Perceived Auditor Independence and Audit Litigation: The Role of Nonaudit Services Fees

Forthcoming in The Accounting Review

54 Pages Posted: 2 Mar 2011 Last revised: 3 Jan 2012

Date Written: December 30, 2011

Abstract

This study investigates whether audit litigants act as if they believe jurors will associate auditor-provided nonaudit services (NAS) with impaired auditor independence, and thus substandard auditor performance. Using GAAP-based financial statement restatements disclosed from 2001 – 2007 as an indicator for audit failure, I find that the amount of nonaudit (NAS) fees and the ratio of NAS fees to total fees is positively associated with the likelihood that a restatement results in audit litigation. I also find that when plaintiff attorneys argue that auditor independence was impaired due to dependence on client fees and, in particular, NAS fees, restatement-related audit litigation is more likely to result in an auditor settlement and a larger amount of settlement. These results suggest that audit litigants act as if they believe NAS fees will strengthen the case against the auditor, and thus affect the court resolution if the lawsuit is taken to verdict.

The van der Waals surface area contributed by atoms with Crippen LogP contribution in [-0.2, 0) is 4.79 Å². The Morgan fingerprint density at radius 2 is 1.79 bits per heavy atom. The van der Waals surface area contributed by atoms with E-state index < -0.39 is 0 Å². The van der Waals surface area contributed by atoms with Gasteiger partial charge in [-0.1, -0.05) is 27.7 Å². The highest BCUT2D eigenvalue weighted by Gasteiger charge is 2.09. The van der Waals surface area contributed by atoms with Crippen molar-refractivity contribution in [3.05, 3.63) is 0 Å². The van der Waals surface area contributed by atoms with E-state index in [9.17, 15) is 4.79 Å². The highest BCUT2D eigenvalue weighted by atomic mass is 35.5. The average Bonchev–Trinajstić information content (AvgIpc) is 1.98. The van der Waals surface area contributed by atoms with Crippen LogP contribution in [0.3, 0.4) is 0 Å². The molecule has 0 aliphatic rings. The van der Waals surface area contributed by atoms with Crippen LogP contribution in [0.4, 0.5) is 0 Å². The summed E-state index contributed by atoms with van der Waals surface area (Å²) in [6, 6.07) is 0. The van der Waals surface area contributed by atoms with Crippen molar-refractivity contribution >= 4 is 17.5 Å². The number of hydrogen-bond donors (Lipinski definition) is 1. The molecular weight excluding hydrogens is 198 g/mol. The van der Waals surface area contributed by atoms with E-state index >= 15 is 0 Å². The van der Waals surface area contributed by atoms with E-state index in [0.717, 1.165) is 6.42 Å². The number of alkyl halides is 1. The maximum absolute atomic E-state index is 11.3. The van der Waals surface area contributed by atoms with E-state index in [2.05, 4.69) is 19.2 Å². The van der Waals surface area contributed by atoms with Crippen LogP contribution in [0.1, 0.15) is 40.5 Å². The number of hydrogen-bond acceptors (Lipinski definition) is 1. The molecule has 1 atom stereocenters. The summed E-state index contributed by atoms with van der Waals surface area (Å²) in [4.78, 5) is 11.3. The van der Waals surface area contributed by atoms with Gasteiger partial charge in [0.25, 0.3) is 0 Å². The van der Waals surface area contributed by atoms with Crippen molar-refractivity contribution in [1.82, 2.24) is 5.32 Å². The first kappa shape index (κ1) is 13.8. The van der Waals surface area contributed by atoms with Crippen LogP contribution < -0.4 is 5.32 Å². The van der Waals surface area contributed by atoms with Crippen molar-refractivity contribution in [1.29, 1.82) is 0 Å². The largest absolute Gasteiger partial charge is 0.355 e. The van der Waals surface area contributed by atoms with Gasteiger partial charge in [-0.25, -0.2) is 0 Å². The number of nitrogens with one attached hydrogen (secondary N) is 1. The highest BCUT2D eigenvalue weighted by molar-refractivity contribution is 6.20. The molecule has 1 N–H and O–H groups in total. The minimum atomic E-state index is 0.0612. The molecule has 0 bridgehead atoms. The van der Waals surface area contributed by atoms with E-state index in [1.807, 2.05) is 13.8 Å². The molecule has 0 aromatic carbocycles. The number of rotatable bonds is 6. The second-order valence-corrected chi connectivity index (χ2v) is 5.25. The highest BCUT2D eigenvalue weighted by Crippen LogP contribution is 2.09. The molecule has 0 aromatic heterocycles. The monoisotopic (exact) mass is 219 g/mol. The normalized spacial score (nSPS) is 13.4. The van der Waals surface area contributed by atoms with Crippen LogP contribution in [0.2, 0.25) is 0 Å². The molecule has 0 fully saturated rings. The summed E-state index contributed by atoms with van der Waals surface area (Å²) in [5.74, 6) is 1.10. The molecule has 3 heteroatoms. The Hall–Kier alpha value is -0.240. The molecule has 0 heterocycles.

Keywords: auditor independence, nonaudit services fees, audit litigation, auditor settlements, financial statement restatements

Suggested Citation

Schmidt, Jaime J., Perceived Auditor Independence and Audit Litigation: The Role of Nonaudit Services Fees (December 30, 2011). Forthcoming in The Accounting Review, Available at SSRN: https://ssrn.com/abstract=1773799 or http://dx.doi.org/10.2139/ssrn.1773799

Jaime J. Schmidt (Contact Author)

University of Texas at Austin ( email )

Austin, TX 78712
United States

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